For some leaders, working from home is a scary proposition because they think accountability disappears as soon as employees know their boss can’t surprise them by walking in the room. But that’s really a hiring problem, not a remote work problem. This time has certainly proven that I have the right people on my team.

My concern has more to do with understanding the people with whom I work and sharing in the collective energy. I love walking around my office, reading people’s faces and body language. Management by walking around – for me – isn’t about making sure people are at their desks working. It’s about intuiting their wellbeing, figuring out if they need something to help them thrive, and sharing in the momentum of the group.

I miss being able to do that.

As an “essential” worker, I’ve spent many hours over the past 7 weeks at an office that usually houses 120 employees, but instead has had only 4. The experience has thrown into sharp relief what a difference a community makes – without one, there’s so much less spirit and drive.

The Brightwing team has already spent so much time together building relationships, and that has made the abrupt transition to remote work easier. We have video calls. We even use Zoom or FaceTime to be together while working separately. Telepresence has absolutely helped us through this big change.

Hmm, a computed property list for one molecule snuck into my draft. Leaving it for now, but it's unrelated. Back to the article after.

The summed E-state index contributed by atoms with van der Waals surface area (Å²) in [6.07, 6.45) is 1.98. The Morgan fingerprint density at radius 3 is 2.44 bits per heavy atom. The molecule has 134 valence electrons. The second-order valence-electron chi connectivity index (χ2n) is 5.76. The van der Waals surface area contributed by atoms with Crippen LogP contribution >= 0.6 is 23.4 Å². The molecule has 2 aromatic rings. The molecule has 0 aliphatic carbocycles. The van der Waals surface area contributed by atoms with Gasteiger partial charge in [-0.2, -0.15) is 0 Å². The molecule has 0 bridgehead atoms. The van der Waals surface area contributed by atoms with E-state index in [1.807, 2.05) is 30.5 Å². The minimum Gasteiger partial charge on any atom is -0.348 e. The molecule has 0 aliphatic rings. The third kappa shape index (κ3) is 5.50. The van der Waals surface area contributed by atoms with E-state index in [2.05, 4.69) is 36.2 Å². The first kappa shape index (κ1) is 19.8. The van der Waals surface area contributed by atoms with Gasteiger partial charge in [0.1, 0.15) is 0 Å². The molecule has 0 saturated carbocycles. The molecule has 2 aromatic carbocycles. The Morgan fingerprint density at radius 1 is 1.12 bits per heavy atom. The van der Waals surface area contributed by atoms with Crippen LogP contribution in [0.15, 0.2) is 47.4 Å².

But it’s a very different story when teambuilding is virtual from the start.


The WFH movement has had its ups and downs over the last few decades.


IBM had a highly distributed work force from the 1980s until they worked to bring them back on-location in 2018. Yahoo had a remote work policy until Marissa Mayer ended it in 2013. #WFH evangelists are shouting from the rooftops, now, about how finally we’ll all experience what they’ve been preaching.

On one hand, it’s been shown that remote workers are on average more productive than their in-office peers.

But on the other hand, sharing an office allows for spontaneous collaboration and innovations that could outweigh gains in productivity (named the “water cooler effect”).

Distributed teams allow you to cut overhead costs, but team- and culture-building become significantly more difficult.

A hybrid model may be the right solution. We’ve had a flexible model at Brightwing for years, but it’ll require some tweaking as we re-open the office.

Here are a few considerations:


WFH days could be reserved for deep work and in-office days for collaboration and coordination.


Company- or department- wide WFH schedules may be set. When everyone can choose their own WFH day(s) of the week, the office can feel half-empty every day. If everyone works from home on Wednesdays, the office is full and energetic for the other 4 days.


Make your sick day policy generous, and genuinely encourage staying home at even the first sign of illness.

I do know this – whatever answer we arrive at for Brightwing, it won’t be permanent.


Like we’ve learned and recently felt so acutely, circumstances change quickly. And we need to recognize the change and respond as well as we can.

In a month we may mix remote and office work, and in a year, we may need to throw in options for working from the moon. But as a team with a clear set of values, I know we’ll rise to the occasion.


let us know if we can help